Monday, March 22, 2010

A Credit to Her Profession

One thing I like to do with this blog is recognize stories about people who have done inspirational things. My daughter shared this with me tonight, an experience one of her friends, Ms. E, wrote to her. Ms. E is a teacher, and from what I can see, a very sensitive and wise individual. Enjoy!
Today I got to be a good teacher.
Okay, so obviously every day is a chance to do my job and do it well, but... Today I was reminded vividly about what it was like to be a 13-year-old girl, and got to dispense the advice that I wish someone other than my mother would have told me when I was that age.
I was in the office talking to my assistant principal, and when I walked out, K, a student of mine from first semester, was sitting at a desk, writing on one of our Official Student Statement sheets and looking, like.... intensely distressed. Now, K is a good girl. K never gets in trouble, was the one kid I've had who never turned in homework late, ever, and is just all around awesome. So to see her in the office writing on something... yeah.
"Hey, Miss K! What are you doing in here, petal?" I asked.
She explained that Ms. T, her math teacher, had caught her combing her hair in class. "She said it was nasty," K said. "And I put the comb away, and said I was sorry, but then she said..." K's eyes started to well with tears, her lower lip quivering. "She said it wouldn't even make a difference, anyway, whether I combed it or not."
"What did you say?" I asked, hoping she hadn't been sent to the office.
"I didn't say nothing," K said.
"You came at passing period?" I asked.
She nodded. At this point she was full-on crying.
I thought about how I had been at 13. God, was that a fucking shitty age.
"Well," I said, taking a deep breath, "two things. First, I'm really proud of you for keeping yourself together and not saying anything back to Ms. T. I know how hard it is when someone says something to you that hurts your feelings, even if they're a teacher. You made a really smart choice there, and you showed just how mature you are."
She nodded, the tears still coming down her cheeks, quick and heartbreaking.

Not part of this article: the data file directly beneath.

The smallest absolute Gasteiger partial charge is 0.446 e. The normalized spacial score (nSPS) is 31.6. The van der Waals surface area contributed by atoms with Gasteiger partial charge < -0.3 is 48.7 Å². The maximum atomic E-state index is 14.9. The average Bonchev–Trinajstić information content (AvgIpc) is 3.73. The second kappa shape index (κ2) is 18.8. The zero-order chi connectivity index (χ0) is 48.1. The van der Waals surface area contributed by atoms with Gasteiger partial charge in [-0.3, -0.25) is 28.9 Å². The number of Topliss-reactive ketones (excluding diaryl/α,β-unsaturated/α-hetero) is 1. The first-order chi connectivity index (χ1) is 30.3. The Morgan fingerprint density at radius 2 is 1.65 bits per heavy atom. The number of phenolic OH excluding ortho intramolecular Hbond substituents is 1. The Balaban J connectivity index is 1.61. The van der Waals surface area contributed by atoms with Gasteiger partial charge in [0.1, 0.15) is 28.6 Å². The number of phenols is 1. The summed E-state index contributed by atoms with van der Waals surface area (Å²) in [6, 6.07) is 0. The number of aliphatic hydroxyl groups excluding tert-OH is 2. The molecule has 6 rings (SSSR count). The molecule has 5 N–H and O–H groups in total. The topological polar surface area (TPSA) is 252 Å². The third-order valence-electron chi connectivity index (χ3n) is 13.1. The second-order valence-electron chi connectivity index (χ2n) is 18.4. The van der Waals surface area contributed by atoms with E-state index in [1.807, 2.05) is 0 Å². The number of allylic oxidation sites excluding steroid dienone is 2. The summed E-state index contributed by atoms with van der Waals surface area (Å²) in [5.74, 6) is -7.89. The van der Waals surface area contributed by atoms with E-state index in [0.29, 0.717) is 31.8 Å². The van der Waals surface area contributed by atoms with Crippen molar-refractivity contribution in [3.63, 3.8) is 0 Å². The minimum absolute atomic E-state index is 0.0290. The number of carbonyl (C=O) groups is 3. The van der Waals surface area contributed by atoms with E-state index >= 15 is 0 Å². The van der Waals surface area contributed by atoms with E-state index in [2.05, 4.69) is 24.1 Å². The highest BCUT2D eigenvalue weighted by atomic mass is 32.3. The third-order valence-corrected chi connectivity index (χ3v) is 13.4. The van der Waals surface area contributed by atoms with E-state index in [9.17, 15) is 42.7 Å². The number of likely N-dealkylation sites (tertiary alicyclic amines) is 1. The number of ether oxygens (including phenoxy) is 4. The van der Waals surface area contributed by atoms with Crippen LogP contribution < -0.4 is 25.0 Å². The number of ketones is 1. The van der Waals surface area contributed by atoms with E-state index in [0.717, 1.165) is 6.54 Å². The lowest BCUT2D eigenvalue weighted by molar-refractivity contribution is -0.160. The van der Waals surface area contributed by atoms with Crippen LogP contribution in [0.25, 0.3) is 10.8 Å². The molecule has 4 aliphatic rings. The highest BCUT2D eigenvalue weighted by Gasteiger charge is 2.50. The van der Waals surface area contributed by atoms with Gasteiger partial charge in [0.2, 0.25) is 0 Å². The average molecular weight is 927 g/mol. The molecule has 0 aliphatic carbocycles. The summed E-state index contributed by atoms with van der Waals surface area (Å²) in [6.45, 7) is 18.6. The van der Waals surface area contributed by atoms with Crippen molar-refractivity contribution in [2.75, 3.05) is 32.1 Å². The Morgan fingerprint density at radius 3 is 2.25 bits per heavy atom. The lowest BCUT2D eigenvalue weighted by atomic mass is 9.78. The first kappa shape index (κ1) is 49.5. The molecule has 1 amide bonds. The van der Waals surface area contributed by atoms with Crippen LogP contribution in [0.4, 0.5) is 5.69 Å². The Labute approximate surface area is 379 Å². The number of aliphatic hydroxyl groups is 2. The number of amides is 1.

"The other thing I'm gonna do is tell you what my grandmother told me when I was your age. This is age-old wisdom, K, are you ready for it?" I smiled, trying to get her to look less like she wanted to curl up into a ball and sink into the chair.
"My grandmother always told me that a lady should never reveal how she achieves perfection. You don't want people to see what goes on behind the scenes - you want them to think that you just woke up looking like your perfect self. If you need to comb your hair, you want to do that somewhere private, and walk out like your hair was always that way. Combing your hair in the middle of class..." I didn't want to say is pretty gross, so I paused, searching for something more tactful. "It's not ladylike."
She looked up at me with serious eyes, still wet with tears. "Yes, ma'am," she said. "I know."
"But most importantly, K," I said, "I know how important it is for you to look put together. I know you don't want to look messy, and that's why you were combing your hair. You need to find an appropriate place to do it, but there's nothing wrong with wanting to look well-groomed, you understand?"
"Exactly!" she said, a ghost of a smile finally coming to her face.
"Honey, what Ms. T said about your hair... I know she didn't mean it like that, but even if she did, she's wrong. Your hair is lovely, and you take good care of it and it shows."
The tears were still coming, but she was smiling now, wiping them away.
"But your hair is not the most important thing about you. It's not even the most important thing about the way you look. You could have long hair, curly hair, a giant Afro, you could dye your hair three different colors or have a big old bald head and you would still be absolutely gorgeous. You're a wonderful, beautiful girl, and nothing Ms. T or anyone says about you or your hair is going to change that."
I felt my inner 13-year-old smile. K smiled back at her, even if she didn't quite know it.
"Now," I said, taking a deep breath. "Let me get you a kleenex and a hug."
She took the hug first, then the kleenex. I left her finishing up her statement, and went back to my room to have a little cry.

Friday, March 12, 2010

Another Great Story